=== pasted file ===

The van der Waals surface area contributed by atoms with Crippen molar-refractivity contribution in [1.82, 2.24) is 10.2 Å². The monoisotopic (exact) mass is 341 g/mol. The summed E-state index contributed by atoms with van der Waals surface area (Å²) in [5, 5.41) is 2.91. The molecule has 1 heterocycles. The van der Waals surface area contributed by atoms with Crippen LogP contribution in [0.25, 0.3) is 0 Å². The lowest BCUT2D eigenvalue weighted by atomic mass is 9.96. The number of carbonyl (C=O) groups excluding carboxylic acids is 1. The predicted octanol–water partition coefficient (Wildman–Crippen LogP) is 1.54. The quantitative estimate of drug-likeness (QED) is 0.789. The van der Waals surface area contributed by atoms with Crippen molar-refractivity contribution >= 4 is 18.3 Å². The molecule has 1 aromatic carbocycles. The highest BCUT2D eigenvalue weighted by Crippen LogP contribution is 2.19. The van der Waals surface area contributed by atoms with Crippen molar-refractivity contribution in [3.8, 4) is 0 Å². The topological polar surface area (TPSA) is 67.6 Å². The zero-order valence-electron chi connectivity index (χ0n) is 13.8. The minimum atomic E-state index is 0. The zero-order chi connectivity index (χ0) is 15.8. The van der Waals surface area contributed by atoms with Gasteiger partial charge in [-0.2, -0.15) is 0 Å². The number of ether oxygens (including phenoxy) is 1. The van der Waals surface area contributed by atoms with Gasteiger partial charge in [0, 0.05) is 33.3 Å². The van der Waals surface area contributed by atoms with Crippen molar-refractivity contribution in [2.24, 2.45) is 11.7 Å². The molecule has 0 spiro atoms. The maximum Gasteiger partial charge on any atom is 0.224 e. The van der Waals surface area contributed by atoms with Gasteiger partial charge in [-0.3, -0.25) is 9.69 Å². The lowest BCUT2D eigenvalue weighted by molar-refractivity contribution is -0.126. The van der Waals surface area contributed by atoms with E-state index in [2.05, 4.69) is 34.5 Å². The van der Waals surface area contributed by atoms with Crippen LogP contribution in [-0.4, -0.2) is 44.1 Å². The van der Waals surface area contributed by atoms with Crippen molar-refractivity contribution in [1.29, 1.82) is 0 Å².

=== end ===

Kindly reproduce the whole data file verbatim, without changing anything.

The van der Waals surface area contributed by atoms with Crippen molar-refractivity contribution in [1.82, 2.24) is 10.2 Å². The monoisotopic (exact) mass is 341 g/mol. The summed E-state index contributed by atoms with van der Waals surface area (Å²) in [5, 5.41) is 2.91. The molecule has 1 heterocycles. The van der Waals surface area contributed by atoms with Crippen LogP contribution in [0.25, 0.3) is 0 Å². The lowest BCUT2D eigenvalue weighted by atomic mass is 9.96. The number of carbonyl (C=O) groups excluding carboxylic acids is 1. The predicted octanol–water partition coefficient (Wildman–Crippen LogP) is 1.54. The quantitative estimate of drug-likeness (QED) is 0.789. The van der Waals surface area contributed by atoms with Crippen molar-refractivity contribution >= 4 is 18.3 Å². The molecule has 1 aromatic carbocycles. The highest BCUT2D eigenvalue weighted by Crippen LogP contribution is 2.19. The van der Waals surface area contributed by atoms with Crippen molar-refractivity contribution in [3.8, 4) is 0 Å². The topological polar surface area (TPSA) is 67.6 Å². The zero-order valence-electron chi connectivity index (χ0n) is 13.8. The minimum atomic E-state index is 0. The zero-order chi connectivity index (χ0) is 15.8. The van der Waals surface area contributed by atoms with Gasteiger partial charge in [-0.2, -0.15) is 0 Å². The number of ether oxygens (including phenoxy) is 1. The van der Waals surface area contributed by atoms with Gasteiger partial charge in [0, 0.05) is 33.3 Å². The van der Waals surface area contributed by atoms with Crippen molar-refractivity contribution in [2.24, 2.45) is 11.7 Å². The molecule has 0 spiro atoms. The maximum Gasteiger partial charge on any atom is 0.224 e. The van der Waals surface area contributed by atoms with Gasteiger partial charge in [-0.3, -0.25) is 9.69 Å². The lowest BCUT2D eigenvalue weighted by molar-refractivity contribution is -0.126. The van der Waals surface area contributed by atoms with E-state index in [2.05, 4.69) is 34.5 Å². The van der Waals surface area contributed by atoms with Crippen LogP contribution in [-0.4, -0.2) is 44.1 Å². The van der Waals surface area contributed by atoms with Crippen molar-refractivity contribution in [1.29, 1.82) is 0 Å².